Ferrari 365 GTB/4 Daytona (1969)

If you ask which car was the greatest front-engined GT ever produced, many people will answer Ferrari 365GTB/4, nicknamed Daytona. Undoubtedly, Daytona had all the ingredients to justify this title: it looks sexy, it was the fastest car in the world and it delivered an excellent balance between handling and comfort. But most important of all, it was better than its arch-rival Lamborghini Miura in everyway !

Ferrari dominated the world's high-end sports car market during the whole 50s and the first half of 60s. However, in 1966 Lamborghini changed the scene completely by introducing Miura, a beautiful, state-of-the-art mid-engined supercar. It suddenly made Ferrari's flagship model 275GTB hopelessly outdated. To respond, Enzo Ferrari commissioned the development of the mid-engined Berlinetta Boxer, but the development could take too long. Therefore he also ordered to develop a stop-gap model based on the existing technology. That was the Daytona.

The Daytona was derived from its predecessor 275GTB. Its tubular steel chassis shared the same 2400mm wheelbase and the transaxle layout, i.e. gearbox mounted at the rear axle, for good balance. However, the chassis got wider to benefit handling and cabin space and was enclosed with a wind-cheating bodyshell to enhance top speed. It was styled by Pininfarina's design chief Leonardo Fioravanti, who also penned the Dino, BB and 308GTB. The design maestro gave Daytona a memorable shape – with slim nose, long bonnet and short tail, it looked like a great white shark. It brilliantly avoided the bulky shapes often seen in other front-engined grand tourers.

At 1600 kg, the Daytona was a real grand tourer. But its performance also elevated to another level. To beat Lamborghini Miura, Ferrari enlarged the Colombo DOHC V12 to 4.4 liters from 3.3 liters in its predecessor. Each cylinder displaced 365 cc, in addition to the 4 camshafts, this explain why the car was named 365GTB/4. The engine was extremely smooth and happy for rev. It redlined at an incredible 7700 rpm, producing a genuine 352 horsepower and 318 lbft of torque. In a road test conducted by Autocar magazine in 1971, the Daytona set a new record at 174 mph, beating the Lamborghini's 167 mph. Its acceleration was equally mind-blowing: 0-60 mph was done in 5.4 seconds. Lamborghini Miura took over 6 seconds to do so.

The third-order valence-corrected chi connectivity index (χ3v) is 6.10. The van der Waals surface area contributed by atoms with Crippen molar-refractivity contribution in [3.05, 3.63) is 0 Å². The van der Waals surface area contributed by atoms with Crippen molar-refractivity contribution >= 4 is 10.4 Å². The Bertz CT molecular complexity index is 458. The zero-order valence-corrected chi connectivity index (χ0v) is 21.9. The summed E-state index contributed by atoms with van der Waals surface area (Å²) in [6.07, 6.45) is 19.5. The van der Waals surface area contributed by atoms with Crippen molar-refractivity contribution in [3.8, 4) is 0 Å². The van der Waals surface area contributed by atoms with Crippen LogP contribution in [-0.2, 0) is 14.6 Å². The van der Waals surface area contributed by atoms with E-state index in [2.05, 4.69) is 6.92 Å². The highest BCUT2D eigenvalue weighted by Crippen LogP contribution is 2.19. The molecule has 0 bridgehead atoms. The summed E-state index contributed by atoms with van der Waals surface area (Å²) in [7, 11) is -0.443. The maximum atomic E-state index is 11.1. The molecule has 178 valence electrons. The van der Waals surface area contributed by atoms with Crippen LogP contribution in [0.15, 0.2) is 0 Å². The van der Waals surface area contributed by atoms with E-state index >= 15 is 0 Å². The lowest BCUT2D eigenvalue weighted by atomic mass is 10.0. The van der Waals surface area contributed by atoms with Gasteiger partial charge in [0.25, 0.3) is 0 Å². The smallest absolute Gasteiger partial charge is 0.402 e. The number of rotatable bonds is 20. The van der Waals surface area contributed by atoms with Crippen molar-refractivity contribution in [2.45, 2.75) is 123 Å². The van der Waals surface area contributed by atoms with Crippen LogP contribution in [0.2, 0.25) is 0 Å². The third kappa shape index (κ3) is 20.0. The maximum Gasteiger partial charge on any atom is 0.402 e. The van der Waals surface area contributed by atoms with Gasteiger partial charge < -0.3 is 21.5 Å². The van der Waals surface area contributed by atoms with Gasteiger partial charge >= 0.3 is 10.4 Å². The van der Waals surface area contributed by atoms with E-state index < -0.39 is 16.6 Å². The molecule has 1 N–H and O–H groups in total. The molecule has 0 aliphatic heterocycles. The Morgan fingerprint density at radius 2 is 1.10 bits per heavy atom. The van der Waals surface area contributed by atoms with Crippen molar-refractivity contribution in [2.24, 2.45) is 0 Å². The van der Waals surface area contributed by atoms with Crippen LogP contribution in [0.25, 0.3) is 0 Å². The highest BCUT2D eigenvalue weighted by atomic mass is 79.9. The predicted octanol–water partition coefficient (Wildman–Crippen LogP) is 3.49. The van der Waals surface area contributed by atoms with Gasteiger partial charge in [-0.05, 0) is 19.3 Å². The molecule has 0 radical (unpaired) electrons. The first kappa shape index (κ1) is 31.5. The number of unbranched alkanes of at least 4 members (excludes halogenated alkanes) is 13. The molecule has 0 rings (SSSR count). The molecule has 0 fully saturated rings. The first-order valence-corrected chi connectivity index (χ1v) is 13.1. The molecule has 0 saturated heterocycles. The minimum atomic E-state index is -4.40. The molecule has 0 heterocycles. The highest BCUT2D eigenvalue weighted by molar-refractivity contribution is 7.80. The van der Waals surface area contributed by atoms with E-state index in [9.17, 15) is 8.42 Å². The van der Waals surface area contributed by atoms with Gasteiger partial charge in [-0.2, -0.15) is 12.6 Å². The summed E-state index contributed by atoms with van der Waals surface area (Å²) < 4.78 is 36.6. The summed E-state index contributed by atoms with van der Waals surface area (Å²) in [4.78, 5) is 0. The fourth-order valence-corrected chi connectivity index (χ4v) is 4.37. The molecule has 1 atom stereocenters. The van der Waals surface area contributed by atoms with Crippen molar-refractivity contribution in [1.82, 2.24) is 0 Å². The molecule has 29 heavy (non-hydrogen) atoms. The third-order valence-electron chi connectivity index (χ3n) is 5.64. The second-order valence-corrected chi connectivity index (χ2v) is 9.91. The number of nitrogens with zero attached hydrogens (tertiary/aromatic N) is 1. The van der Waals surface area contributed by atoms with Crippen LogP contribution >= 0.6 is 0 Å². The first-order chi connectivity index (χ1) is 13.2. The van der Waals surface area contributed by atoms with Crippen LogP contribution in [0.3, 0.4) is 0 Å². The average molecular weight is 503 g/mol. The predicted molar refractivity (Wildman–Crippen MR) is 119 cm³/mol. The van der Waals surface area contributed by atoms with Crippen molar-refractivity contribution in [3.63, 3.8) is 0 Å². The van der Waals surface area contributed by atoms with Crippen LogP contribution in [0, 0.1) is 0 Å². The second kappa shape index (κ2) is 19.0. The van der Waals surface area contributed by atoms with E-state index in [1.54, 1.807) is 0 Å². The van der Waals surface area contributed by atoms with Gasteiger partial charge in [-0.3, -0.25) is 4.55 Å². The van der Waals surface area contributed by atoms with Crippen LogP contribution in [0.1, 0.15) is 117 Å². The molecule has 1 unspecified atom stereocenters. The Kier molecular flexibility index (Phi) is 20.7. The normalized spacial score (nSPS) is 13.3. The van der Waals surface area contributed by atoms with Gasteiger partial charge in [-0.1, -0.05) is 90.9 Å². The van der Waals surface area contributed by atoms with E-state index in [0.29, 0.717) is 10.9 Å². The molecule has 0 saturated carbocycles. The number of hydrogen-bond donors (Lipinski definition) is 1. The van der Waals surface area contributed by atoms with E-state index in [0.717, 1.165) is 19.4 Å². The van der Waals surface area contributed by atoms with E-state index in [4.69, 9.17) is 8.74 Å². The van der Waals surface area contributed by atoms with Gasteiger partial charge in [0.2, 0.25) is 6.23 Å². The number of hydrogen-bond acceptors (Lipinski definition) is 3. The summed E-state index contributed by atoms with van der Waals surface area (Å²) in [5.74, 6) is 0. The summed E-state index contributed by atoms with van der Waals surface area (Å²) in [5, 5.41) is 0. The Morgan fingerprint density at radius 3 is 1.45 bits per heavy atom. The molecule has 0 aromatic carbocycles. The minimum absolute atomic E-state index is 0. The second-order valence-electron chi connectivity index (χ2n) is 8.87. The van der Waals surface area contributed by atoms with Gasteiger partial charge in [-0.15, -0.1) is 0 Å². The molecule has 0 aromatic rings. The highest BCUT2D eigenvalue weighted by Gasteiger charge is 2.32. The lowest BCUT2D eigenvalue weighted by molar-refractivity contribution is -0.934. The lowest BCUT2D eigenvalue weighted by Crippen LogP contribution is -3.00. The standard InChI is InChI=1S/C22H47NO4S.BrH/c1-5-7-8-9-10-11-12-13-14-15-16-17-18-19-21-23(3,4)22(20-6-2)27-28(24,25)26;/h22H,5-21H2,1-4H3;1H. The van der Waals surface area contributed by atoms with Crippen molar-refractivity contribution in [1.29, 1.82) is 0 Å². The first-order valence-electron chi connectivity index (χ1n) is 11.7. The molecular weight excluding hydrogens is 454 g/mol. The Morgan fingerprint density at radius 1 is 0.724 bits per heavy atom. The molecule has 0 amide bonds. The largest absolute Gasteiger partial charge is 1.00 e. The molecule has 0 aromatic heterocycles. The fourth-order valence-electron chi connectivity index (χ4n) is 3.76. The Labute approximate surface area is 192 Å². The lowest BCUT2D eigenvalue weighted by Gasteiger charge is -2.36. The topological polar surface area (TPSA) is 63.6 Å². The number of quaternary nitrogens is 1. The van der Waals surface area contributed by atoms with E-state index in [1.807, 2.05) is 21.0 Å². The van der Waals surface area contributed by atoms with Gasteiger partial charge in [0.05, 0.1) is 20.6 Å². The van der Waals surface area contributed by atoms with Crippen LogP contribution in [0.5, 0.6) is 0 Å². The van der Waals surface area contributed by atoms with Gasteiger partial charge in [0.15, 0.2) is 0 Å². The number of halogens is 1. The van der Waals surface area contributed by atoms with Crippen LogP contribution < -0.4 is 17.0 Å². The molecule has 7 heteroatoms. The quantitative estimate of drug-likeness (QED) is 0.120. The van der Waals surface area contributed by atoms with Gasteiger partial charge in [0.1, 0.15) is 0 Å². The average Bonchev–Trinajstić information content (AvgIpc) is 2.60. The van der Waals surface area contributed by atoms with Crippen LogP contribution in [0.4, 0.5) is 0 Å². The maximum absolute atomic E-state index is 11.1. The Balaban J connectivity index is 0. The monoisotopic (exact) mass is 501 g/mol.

Ridiculously, the supposed "stop-gap" model would retain its title as the world's fastest supercar until the early 1980s, well beyond its life (it left the world in 1973). Its successor 365GT4/BB and 512BB failed to match its speed. Neither could the newer rival Lamborghini Miura SV, Maserati Bora and Lamborghini Countach of various kinds until 5000QV. The Daytona might be the last of its generation, but old wisdom was proved to be more effective than the spectacular-looking new generation mid-engined supercars. Perhaps because it was so fast, the new generation supercars were forced to claim wilder performance figures than they were capable of.


Daytona was not the best handling Ferrari at the time – that was the baby mid-engined Dino – but its handling still was very good. It had superb road-holding, good balance and a highly neutral cornering attitude. The unassisted steering was heavy but delivered plenty of feel. The firm ride was bearable and improved with speed. Compare with its mid-engined successors, its tail was much more difficult to be unsettled by power. Therefore the Daytona was easier to drive.

The easy going manner spread to the cockpit. Thanks to the FR configuration, there was plenty of room for two and a generous boot. Besides, the additional luggage space behind the seats also were useful. No matter for performance, comfort or handling, the Daytona had far less compromises than the subsequent mid-engined supercars. No wonder Ferrari tried to resurrect its spirit with 550 Maranello in the mid-90s. However, in most people's mind 365GTB/4 Daytona
still was the definitive front-engined GT.


Year of production
No. produced
Coupe: 1284 units; Spyder (365GTS/4): 121 units
Layout, Gearbox
Front-engined, Rwd, 5M
V12, dohc, 2v/cyl
Engine capacity
4390 cc
352 hp
318 lbft
1600 kg
Top speed
174 mph*
0-60 mph
5.4 sec*
0-100 mph 12.6 sec*
* Tested by Autocar

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